Battle Royale II: Requiem (2003)

movie1251Battle Royale II: Requiem [バトル・ロワイアルII 【鎮魂歌】] (2003)

Starring Tatsuya Fujiwara, Ai Maeda, Shugo Oshinari, Ayana Sakai, Haruka Suenaga, Yuma Ishigaki, Miyuki Kanbe, Masaya Kikawada, Yoko Maki, Yuki Ito, Natsuki Kato

Directed by Kenta Fukasaku

Expectations: Not much at all. I don’t see how a sequel to Battle Royale can be anything more than a less satisfying retread.

onestar


[If you haven’t seen Battle Royale, this will spoil it. There’s no other way to do it, so just watch the original and then come back and read why you should never watch its sequel.]

If I want to see a particular movie, nothing can dissuade me from watching it. Even after watching Battle Royale, and realizing that there was no way in hell a sequel could recapture its magic, I still went into this movie optimistic. Even knowing the horrible critical and public reception this sequel received, I still pushed play hoping that it was all just a misunderstanding and that I’d be able to enjoy the sequel for what it is, even if it is something less than Battle Royale. I simply wasn’t ready for a movie this bad — just fundamentally bad — and I’d advise anyone who’s only seen Battle Royale to keep it that way.

Battle Royale II: Requiem is not based on a novel like the original, this one is a completely original story by Kinji Fukusaka’s son (and Battle Royale screenwriter), Kenta Fukusaka. I have to give him credit for trying something different and actively avoiding a simple rehash of what had already been done. But in going so off the rails in an effort to give the story weight and pathos (which a simple rehash would never achieve), Battle Royale II actually achieves less than it would have as that simple rehash. I actually wish Kenta Fukusaka didn’t know the meaning of the word “ambition” and had just gone back to the well to deliver another, straightforward Battle Royale event.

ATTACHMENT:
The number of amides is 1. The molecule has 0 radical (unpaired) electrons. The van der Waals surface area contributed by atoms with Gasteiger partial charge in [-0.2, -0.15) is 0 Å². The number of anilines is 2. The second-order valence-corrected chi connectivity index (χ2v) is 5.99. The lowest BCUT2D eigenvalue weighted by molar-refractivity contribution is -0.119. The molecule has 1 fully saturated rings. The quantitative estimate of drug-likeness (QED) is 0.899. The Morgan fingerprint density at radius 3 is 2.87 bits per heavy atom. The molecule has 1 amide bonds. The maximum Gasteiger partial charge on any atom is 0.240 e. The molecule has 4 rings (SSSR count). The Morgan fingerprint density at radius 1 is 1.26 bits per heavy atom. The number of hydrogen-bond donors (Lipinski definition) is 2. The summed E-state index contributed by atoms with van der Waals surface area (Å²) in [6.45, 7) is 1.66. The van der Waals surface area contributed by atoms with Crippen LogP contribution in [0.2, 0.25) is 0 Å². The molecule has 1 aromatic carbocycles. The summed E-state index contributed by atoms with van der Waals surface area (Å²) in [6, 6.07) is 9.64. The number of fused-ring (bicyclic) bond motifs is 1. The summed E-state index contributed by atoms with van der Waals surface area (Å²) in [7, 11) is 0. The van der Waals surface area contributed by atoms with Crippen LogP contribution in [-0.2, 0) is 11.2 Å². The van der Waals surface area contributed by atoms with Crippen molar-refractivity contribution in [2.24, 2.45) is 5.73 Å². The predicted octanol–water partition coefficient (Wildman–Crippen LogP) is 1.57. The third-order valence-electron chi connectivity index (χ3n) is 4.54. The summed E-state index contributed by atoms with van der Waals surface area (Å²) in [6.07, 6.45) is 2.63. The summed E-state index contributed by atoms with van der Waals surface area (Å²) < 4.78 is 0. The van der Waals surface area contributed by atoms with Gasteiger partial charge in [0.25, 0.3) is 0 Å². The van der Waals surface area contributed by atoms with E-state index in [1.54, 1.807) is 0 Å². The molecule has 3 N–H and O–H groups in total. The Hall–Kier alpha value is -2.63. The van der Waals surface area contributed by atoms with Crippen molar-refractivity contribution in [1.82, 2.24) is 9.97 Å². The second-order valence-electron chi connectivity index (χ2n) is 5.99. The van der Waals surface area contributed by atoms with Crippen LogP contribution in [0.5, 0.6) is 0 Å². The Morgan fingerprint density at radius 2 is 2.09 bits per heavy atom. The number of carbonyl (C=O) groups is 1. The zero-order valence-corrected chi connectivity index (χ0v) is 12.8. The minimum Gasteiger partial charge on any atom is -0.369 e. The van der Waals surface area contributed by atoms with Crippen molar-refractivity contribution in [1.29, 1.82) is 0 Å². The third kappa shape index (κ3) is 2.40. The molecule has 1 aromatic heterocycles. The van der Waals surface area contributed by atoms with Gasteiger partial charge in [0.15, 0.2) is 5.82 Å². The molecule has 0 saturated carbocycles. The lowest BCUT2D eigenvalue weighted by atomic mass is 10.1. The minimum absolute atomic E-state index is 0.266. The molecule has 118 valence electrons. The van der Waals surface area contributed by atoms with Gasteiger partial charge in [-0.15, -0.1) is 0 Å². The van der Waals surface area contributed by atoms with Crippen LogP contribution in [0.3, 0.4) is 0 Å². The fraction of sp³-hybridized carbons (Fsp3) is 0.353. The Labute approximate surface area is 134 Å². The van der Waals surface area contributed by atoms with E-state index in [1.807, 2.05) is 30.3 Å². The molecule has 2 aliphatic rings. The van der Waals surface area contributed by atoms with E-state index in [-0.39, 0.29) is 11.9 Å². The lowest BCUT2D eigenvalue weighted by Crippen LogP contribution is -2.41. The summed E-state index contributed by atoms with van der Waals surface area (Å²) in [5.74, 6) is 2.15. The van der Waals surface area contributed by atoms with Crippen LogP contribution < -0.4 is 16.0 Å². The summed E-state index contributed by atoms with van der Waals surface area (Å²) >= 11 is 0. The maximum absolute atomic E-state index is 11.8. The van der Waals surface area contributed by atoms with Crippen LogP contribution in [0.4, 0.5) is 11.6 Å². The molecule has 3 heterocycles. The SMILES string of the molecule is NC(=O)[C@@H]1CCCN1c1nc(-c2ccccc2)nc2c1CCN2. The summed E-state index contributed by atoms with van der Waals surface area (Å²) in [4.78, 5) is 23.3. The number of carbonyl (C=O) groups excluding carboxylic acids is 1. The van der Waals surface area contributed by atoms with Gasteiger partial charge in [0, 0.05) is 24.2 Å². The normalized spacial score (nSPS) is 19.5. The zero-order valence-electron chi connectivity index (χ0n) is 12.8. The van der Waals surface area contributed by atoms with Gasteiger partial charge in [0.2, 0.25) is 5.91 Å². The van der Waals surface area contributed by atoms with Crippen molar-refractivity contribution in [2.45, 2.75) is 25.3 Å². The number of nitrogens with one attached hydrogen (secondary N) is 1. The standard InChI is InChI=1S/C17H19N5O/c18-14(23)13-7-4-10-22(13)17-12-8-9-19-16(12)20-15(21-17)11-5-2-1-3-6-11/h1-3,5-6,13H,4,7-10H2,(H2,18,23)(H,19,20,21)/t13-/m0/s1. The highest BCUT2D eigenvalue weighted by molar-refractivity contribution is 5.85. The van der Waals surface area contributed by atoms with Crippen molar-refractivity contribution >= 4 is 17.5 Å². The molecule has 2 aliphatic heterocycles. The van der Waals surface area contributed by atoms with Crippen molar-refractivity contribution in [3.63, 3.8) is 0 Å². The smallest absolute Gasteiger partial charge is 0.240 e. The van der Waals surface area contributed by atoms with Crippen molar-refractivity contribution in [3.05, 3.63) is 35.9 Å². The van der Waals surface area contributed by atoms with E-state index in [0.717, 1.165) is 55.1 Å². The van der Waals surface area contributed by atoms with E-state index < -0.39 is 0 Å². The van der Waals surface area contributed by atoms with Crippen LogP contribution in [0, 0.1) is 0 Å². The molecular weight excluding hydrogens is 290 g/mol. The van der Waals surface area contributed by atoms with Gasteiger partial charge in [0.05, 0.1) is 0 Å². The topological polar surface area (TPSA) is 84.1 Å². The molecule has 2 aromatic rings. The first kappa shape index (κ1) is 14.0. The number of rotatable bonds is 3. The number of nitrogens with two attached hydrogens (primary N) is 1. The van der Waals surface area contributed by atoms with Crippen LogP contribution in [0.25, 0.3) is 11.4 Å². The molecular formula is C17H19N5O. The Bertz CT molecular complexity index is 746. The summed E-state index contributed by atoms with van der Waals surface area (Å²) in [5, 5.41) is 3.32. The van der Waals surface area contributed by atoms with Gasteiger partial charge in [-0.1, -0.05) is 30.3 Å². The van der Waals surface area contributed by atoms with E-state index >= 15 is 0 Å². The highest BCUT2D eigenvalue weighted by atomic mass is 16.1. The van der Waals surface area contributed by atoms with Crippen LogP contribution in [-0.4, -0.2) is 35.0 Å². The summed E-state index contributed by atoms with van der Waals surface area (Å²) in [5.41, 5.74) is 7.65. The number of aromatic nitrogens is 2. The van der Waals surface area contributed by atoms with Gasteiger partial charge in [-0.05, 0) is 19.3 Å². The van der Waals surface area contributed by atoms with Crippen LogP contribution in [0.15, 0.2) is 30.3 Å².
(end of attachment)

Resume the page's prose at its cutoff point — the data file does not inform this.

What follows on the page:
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Battle Royale (2000)

poster01Battle Royale [バトル・ロワイアル] (2000)

Starring Tatsuya Fujiwara, Aki Maeda, Taro Yamamoto, Takeshi Kitano, Chiaki Kuriyama, Sosuke Takaoka, Takashi Tsukamoto, Yukihiro Kotani, Eri Ishikawa, Sayaka Kamiya, Aki Inoue

Directed by Kinji Fukasaku

Expectations: High.

threehalfstar


From the opening moments, Battle Royale grabs you and refuses to let go. It’s not a movie that everyone will be able to stomach, but for those willing to look past the controversial nature of high school kids being forced into a fight to the death, you will find a film that offers much more than simple violence. I had expected it to be hardcore and unflinching — which it definitely is — but I hadn’t expected there to be a touching story underlying the entire film. That’s more my naivety than anything else, although all I’ve ever heard about this movie was how totally awesome it was. I just always assumed that was referring to the kid violence for some reason.

At the dawn of the millennium, the nation collapsed. At 15% unemployment, 10 million were out of work. 800,000 students boycotted school and juvenile crime rates soared. Adults had lost all confidence, and now fearing the youth they eventually passed the Millennium Educational Reform Act. AKA: the BR Act.

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